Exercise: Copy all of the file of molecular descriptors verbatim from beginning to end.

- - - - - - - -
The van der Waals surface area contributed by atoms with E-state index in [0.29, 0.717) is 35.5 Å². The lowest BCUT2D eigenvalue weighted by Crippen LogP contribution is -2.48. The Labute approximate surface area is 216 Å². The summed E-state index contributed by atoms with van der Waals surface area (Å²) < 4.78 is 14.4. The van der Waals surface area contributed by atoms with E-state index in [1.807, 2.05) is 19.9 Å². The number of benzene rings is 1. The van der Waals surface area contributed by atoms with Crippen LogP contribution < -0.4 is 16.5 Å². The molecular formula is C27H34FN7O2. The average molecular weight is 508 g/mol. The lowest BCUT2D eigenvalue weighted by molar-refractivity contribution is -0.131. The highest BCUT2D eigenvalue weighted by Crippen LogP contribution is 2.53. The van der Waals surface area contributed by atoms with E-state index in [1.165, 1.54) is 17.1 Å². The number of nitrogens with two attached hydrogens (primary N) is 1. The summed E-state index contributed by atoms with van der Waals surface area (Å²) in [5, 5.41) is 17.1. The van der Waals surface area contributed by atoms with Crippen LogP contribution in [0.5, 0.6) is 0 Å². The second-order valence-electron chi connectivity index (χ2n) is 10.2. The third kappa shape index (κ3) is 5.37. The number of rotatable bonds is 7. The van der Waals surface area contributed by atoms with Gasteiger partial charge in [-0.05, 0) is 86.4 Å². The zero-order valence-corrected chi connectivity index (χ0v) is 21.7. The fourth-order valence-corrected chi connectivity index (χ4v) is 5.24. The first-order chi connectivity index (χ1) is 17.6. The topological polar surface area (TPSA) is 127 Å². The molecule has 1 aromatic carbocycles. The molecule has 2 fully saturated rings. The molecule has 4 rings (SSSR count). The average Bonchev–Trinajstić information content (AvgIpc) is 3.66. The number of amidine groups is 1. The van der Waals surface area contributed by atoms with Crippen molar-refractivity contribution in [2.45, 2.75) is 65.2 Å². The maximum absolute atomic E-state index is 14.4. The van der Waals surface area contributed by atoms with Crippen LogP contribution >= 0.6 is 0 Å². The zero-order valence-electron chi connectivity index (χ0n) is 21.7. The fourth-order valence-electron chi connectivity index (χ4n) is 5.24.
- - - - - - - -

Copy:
The van der Waals surface area contributed by atoms with E-state index in [0.29, 0.717) is 35.5 Å². The lowest BCUT2D eigenvalue weighted by Crippen LogP contribution is -2.48. The Labute approximate surface area is 216 Å². The summed E-state index contributed by atoms with van der Waals surface area (Å²) < 4.78 is 14.4. The van der Waals surface area contributed by atoms with E-state index in [1.807, 2.05) is 19.9 Å². The number of benzene rings is 1. The van der Waals surface area contributed by atoms with Crippen LogP contribution < -0.4 is 16.5 Å². The molecular formula is C27H34FN7O2. The average molecular weight is 508 g/mol. The lowest BCUT2D eigenvalue weighted by molar-refractivity contribution is -0.131. The highest BCUT2D eigenvalue weighted by Crippen LogP contribution is 2.53. The van der Waals surface area contributed by atoms with E-state index in [1.165, 1.54) is 17.1 Å². The number of nitrogens with two attached hydrogens (primary N) is 1. The summed E-state index contributed by atoms with van der Waals surface area (Å²) in [5, 5.41) is 17.1. The van der Waals surface area contributed by atoms with Crippen LogP contribution in [0.5, 0.6) is 0 Å². The second-order valence-electron chi connectivity index (χ2n) is 10.2. The third kappa shape index (κ3) is 5.37. The number of rotatable bonds is 7. The van der Waals surface area contributed by atoms with Gasteiger partial charge in [-0.05, 0) is 86.4 Å². The zero-order valence-corrected chi connectivity index (χ0v) is 21.7. The fourth-order valence-corrected chi connectivity index (χ4v) is 5.24. The first-order chi connectivity index (χ1) is 17.6. The topological polar surface area (TPSA) is 127 Å². The molecule has 1 aromatic carbocycles. The molecule has 2 fully saturated rings. The molecule has 4 rings (SSSR count). The average Bonchev–Trinajstić information content (AvgIpc) is 3.66. The number of amidine groups is 1. The van der Waals surface area contributed by atoms with Crippen molar-refractivity contribution in [2.45, 2.75) is 65.2 Å². The maximum absolute atomic E-state index is 14.4. The van der Waals surface area contributed by atoms with Crippen LogP contribution >= 0.6 is 0 Å². The zero-order valence-electron chi connectivity index (χ0n) is 21.7. The fourth-order valence-electron chi connectivity index (χ4n) is 5.24.